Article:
Wendell’s 1982 Campaign and the Pleasant Hill Chili Supper
Wed, 07/29/2020 - 12:30pm admin
It hardly seems possible, but forty years ago this week during Wendell Bailey’s 1980 U.S. Congressional campaign, I appeared on his behalf at the St. Louis County Pachyderms. Wendell had been invited to their “Meet the Candidates” event, but had to be in Willow Springs for a birthday party.
With a milestone birthday later this week, a bit of reflection about Wendell’s storied career is fitting. After a stint as mayor of Willow Springs, he served four consecutive terms, 1972-1980, as a Missouri State Representative; in 1980 he became a U.S. Congressman; in 1984 he was elected Missouri Treasurer and was re-elected in 1988; and in 2000 he won the Republican nomination for Missouri Lieutenant Governor. Underscoring it all, he is a product of WSHS, Class of 1958.
For me, the most memorable Wendell Bailey campaign was the 1982 U.S. Congressional race. One of the highlights included Wendell and Jane Bailey on stage with Vice President George H.W. Bush and Mrs. Bush at a packed auditorium in Blue Springs. Earlier that same evening, volunteers got to meet and shake hands with the vice president at a private function. After the rally, I answered the phone in the headquarters, and the call came from Air Force Two, the vice president’s plane. In a moment, I was connected to Wendell who was flying back to DC.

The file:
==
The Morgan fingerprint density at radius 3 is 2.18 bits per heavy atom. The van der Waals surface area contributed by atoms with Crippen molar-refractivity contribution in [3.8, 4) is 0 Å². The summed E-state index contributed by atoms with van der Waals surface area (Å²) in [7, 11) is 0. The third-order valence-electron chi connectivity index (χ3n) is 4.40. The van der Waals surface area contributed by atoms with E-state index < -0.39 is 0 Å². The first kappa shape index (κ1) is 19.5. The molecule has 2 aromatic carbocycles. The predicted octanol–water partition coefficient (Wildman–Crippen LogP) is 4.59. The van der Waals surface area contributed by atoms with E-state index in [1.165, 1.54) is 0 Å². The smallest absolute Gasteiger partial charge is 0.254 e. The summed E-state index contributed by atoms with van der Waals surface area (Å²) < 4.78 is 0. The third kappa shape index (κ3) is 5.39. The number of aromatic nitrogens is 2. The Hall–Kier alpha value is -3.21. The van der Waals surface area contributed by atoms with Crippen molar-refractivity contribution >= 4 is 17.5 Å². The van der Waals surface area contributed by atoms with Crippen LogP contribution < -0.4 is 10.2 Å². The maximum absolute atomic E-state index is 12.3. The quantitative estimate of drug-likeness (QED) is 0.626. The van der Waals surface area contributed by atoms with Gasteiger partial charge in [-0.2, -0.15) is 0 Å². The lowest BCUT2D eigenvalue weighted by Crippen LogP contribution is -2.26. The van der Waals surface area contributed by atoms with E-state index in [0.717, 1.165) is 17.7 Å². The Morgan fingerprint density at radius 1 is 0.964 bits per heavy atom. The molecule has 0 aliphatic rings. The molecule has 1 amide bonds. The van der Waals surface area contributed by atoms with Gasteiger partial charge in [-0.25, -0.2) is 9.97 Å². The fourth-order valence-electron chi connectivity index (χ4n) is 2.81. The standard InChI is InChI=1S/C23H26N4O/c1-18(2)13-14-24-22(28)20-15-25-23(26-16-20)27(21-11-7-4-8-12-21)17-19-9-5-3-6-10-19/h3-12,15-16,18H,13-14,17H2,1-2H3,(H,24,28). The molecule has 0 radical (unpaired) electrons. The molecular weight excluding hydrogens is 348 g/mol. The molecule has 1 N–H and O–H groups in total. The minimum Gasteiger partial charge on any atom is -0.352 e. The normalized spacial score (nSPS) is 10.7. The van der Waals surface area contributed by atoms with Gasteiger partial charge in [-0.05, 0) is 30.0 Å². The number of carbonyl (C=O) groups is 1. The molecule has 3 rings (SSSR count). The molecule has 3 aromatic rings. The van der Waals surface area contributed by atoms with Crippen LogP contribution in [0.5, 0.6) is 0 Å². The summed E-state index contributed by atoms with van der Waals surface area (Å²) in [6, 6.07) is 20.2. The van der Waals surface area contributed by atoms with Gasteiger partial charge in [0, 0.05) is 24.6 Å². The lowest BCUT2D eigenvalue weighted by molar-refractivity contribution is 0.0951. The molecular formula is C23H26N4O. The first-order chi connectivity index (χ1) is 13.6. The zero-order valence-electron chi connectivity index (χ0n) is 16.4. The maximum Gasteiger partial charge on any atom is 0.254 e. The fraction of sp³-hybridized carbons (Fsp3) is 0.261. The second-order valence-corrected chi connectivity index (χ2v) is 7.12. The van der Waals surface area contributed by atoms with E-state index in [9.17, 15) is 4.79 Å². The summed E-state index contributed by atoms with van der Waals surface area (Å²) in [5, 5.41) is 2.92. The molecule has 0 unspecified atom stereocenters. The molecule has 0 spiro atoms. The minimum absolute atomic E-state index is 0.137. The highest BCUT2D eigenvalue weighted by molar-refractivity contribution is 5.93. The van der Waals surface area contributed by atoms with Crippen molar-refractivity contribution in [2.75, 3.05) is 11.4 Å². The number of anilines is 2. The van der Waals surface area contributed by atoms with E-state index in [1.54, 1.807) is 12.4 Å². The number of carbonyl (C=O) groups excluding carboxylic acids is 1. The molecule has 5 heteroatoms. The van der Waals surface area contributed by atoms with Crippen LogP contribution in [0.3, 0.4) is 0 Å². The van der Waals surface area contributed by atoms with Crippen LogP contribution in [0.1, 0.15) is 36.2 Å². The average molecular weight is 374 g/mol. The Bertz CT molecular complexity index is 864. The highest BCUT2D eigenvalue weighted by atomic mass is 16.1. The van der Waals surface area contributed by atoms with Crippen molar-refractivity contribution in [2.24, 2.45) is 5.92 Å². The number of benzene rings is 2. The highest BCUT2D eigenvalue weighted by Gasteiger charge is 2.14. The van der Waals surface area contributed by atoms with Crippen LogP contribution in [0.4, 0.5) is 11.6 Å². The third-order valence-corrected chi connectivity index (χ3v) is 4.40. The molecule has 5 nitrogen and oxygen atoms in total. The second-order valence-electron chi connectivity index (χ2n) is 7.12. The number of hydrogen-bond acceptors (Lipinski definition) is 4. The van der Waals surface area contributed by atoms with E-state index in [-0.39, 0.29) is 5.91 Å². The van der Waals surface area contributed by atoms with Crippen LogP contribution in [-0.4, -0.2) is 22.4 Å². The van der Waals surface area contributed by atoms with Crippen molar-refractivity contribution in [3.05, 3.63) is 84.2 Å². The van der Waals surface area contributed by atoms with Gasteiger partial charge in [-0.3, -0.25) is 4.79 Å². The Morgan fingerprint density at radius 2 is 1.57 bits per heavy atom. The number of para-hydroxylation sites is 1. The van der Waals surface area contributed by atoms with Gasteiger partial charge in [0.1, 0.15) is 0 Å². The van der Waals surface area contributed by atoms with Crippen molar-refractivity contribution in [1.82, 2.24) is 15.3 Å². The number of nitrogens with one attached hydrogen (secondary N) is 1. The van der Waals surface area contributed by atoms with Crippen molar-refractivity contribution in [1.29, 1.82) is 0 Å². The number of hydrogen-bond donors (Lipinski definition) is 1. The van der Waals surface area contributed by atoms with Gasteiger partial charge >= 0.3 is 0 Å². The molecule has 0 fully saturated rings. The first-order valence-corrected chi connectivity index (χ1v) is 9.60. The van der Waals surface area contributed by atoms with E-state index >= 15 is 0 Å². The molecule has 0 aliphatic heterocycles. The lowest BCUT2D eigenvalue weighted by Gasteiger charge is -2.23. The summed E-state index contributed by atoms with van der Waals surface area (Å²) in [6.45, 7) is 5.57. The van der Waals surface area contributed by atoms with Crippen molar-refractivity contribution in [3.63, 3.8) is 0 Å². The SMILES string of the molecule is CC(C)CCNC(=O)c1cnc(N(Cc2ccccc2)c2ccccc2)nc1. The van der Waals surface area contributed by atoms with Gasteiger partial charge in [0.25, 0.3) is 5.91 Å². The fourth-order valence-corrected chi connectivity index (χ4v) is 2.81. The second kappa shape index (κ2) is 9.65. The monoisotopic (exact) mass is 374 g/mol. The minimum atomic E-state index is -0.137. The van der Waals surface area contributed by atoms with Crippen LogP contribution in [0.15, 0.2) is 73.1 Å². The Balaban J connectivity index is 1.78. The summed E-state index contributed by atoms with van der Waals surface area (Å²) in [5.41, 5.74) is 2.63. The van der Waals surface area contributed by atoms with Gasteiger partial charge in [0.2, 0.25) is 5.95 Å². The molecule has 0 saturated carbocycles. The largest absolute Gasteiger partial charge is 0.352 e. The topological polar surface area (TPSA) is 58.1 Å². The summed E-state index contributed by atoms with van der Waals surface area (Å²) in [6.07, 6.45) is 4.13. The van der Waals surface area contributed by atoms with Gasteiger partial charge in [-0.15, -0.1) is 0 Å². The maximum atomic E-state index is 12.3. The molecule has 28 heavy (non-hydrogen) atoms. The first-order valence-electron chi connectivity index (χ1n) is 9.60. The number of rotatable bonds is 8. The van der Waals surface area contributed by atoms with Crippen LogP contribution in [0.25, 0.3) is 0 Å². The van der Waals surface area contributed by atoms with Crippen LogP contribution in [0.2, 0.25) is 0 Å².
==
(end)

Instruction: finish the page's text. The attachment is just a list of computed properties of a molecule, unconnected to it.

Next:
But the 1982 campaign has a backstory. Wendell’s Congressional story began two years earlier in the 1980 Republican primary in the old Missouri 8th District, when he bested 12 opponents running for the seat Richard Ichord (D-Houston) held for 19 years. In the general election, he beat Steve Gardiner (D-Ballwin), and distinguished himself as a freshman U.S. Congressman by actually passing legislation.